Edible Cannabis Regulations Aimed at Protecting Health and Safety of Canadians, Particularly Children
The Canadian government has outlined its plan for regulating cannabis “edibles”, which includes shelf-stable products (i.e., edibles that do not need to be refrigerated or otherwise stored to keep the product safe to eat) and proposed limits to THC levels.
To nobody’s surprise, edible products will also require plain packaging that must include the cannabis symbol, health warnings, and child-proof packaging. THC and CBD content information must also be on the label.
“These proposed regulations under the Cannabis Act support our overarching goal of keeping cannabis out of the hands of youth and protecting public health and safety. We look forward to hearing the views of Canadians from across the country,” said Health Minister Ginette Petitpas Taylor in a news release.
The word “proposed” is key. The ministry plans to conduct public consultation for 60 days to get feedback about the regulations. Some people have already expressed concern that the regulations are too stringent.
CEO Chuck Smith of Dixie Brands, a US cannabis edibles company, said that lack of brand awareness is an issue. But, he said, he expects those rules to loosen over time. He did seem happy about the variety the regulations allow.
“I think we’re looking at a very big market opportunity in Canada,” Smith said. “Infused products, when you add in all the various components here that Health Canada has given guidance on, you’re talking ultimately about a market category that’s probably about 40 to 50 per cent of the total market.”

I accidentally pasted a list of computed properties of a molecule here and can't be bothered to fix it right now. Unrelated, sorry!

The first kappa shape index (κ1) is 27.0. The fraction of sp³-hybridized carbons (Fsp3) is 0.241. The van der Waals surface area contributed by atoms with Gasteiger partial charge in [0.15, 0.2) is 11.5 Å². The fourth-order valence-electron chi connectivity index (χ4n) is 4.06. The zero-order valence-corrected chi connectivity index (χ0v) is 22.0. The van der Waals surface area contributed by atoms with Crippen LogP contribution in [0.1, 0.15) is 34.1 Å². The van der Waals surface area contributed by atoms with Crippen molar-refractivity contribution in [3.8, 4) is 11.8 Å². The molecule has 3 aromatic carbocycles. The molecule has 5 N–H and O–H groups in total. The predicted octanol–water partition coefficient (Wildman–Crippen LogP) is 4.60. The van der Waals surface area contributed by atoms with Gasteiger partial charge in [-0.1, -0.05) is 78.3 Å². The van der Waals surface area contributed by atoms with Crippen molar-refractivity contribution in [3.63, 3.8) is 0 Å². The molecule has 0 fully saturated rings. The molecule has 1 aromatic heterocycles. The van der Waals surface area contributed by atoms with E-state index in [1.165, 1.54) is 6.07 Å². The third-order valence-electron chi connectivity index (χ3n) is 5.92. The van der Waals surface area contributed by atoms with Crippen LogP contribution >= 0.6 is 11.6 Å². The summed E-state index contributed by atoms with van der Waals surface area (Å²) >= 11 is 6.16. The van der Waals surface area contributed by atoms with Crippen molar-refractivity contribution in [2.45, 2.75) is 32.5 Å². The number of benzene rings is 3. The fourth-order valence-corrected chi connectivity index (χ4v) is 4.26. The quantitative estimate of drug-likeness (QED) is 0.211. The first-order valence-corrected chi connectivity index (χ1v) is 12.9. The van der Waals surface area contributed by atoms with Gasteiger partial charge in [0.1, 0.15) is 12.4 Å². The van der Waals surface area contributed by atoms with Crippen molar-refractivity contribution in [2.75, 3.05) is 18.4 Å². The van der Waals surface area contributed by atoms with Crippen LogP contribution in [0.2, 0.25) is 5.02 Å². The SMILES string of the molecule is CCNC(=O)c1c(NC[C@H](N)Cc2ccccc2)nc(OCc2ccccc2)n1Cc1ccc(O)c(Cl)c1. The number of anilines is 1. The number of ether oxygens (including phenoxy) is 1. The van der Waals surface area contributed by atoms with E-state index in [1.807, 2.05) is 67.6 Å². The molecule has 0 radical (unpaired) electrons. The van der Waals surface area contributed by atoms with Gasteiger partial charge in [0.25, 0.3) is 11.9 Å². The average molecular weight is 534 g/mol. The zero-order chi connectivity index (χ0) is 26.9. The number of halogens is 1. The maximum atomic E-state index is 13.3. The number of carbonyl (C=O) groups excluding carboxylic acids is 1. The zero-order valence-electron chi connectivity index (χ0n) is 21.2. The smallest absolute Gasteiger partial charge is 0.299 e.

That’s based on current numbers from the US. Between January and July 2018, 43 per cent of the cannabis markets in Colorado, California, and Oregon were edibles and other cannabis products other than dried cannabis.
Other proposed regulations include:
- Edibles must offer consumers nutritional information, including ingredients and a best-before date
- Naturally occurring caffeine in items like chocolate, tea or coffee is allowed, but the use of caffeine as an additive is prohibited
- Extracts can contain flavouring agents, but no sugars, sweeteners or sweetening agents.
- Flavours that appeal to youth, such as dessert or confectionery flavours, are banned on packaging and labelling of cannabis extracts
- Use of meat products, poultry or fish is banned, unless it is dried by someone authorized under provincial or territorial law
- Forms that pose a greater risk to health, such as eyedrops or needles, will be prohibited
The proposed regulations for “edibles” also include products that can be applied topically such as creams. The planned launch date for these regulations is October 17, 2019 – one year after cannabis became legal for adult use in Canada.
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